Important and most obvious: not every performer is for you. If you don’t like a show or performer, just leave the show. Everyone has something to offer, but maybe not to you. Be polite, too. An explicit comment may work sometimes, but not other times. Remember that your chat is visible to not only those here but those who will join in a moment. If you know you are derailing the show, pull back and encourage. You are the audience, not the heckler.
Also, a certain persistent problems frequently arise from a free to use site of this nature. Please be kind and courteous. Smoking weed, swearing, illicit sexual content, vulgarity are not always appropriate in the conversation and/or the performance. Many of us are here for pure music and art. We are all of different values, culture, and political opinion. Going into a family performance such as Image and Family’s show, or Lana Eve’s performance with illicit sexual rhetoric is more than a social faux pas: it is blatantly rude. Would you act like that at the White House, church, grandma’s house? I bet not. Could you drop a licidious comment at Molotov Colostomy’s show? Sure, they are a different sort of musicians all together. But you shouldn’t go there and try to pull a sermon off, either. Very honestly, you are not anonymous and it is not your chat. It is the artists’ show, and all viewers are entitled to hear and enjoy that performer without the rudeness and distractions from a few jerks. Make sure you know the performers and their sense of propriety before you try to shout out the familiar…. or you will really be a heckler.
Likewise, performers need to remember to be cognizant of the camera personally seeing boogie sleeve wipes, a crotch torn out of a pair of jeans, a funny cigarette, a nose pick, (special woman note: don’t bend down in front of a desktop cam), and pay attention to what you have in the frame around you since you are also live to the world.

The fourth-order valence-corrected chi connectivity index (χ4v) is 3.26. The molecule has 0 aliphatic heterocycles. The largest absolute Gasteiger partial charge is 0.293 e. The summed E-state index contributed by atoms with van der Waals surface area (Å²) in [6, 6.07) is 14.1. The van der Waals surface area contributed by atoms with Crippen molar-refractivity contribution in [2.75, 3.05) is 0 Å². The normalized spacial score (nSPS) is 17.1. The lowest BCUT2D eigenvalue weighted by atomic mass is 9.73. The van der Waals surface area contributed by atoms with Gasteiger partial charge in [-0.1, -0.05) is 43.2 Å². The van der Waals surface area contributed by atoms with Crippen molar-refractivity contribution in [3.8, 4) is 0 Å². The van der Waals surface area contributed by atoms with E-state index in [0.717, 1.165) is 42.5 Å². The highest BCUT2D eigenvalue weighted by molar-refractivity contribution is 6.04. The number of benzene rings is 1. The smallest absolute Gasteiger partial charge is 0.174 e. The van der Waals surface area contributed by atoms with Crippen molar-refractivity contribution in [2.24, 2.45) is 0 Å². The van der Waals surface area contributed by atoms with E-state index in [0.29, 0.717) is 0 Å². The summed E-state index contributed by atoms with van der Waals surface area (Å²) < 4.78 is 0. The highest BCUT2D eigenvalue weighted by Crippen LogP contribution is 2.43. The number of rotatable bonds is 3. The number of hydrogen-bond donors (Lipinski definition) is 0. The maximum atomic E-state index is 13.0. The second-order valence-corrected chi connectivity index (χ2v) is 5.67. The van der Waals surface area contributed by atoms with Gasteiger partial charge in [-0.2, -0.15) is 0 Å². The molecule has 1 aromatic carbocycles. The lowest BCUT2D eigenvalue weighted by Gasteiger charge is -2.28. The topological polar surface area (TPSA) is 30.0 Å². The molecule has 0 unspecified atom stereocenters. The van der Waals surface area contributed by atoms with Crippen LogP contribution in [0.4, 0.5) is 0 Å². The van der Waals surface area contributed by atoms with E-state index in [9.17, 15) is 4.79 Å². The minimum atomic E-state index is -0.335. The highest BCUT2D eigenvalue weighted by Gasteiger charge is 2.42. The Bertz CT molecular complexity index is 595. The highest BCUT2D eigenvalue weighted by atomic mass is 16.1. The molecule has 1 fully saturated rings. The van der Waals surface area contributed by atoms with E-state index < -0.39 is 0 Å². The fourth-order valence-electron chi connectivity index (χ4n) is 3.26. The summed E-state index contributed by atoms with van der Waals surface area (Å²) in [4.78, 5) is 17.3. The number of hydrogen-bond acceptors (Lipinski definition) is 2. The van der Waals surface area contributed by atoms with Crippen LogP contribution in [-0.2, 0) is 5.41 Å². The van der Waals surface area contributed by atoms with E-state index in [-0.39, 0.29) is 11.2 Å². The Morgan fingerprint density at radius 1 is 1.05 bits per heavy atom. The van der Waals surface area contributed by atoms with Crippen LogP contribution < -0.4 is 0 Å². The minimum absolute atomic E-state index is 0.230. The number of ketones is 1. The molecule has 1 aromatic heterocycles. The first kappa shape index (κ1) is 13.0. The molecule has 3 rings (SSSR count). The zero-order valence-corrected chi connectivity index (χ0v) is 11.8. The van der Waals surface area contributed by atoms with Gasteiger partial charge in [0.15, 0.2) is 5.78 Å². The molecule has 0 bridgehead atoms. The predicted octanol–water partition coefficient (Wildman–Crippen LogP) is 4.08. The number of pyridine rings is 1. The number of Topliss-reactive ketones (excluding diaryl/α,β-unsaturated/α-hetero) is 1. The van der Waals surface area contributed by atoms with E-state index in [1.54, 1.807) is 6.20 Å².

Last, most performers here are willing to play for free, and we do. But your tipping shows us that we have value. Want preferential request treatment, familiarity, and kinship, then give compliments that come from the heart. You will know if it’s good if it builds friendship, and makes it more enjoyable for the listener and the performer.
P.S. Believe me, some of this is learned from personal mistakes. Our personal accountability will keep StreetJelly.com a wonderful and rare respite on the internet.
Special guest blog by Clifton Printy
As fall descends on StreetJelly I am reminded of the now infamous article about the legendary Frank Sinatra. “Frank Sinatra Has a Cold” in Esquire Magazine April, 1966 written by Gay Talese. It’s not really the article I am citing though, just that wonderful title.
The incomparable Random Landon was playing live via our StreetJelly internet stream with the rattley scratchy throat of a man with a serious sinus infection. It is an addiction, a compulsive narcissistic driven desire to play that one song that will get the listener off the couch and clicking clappies in the chat.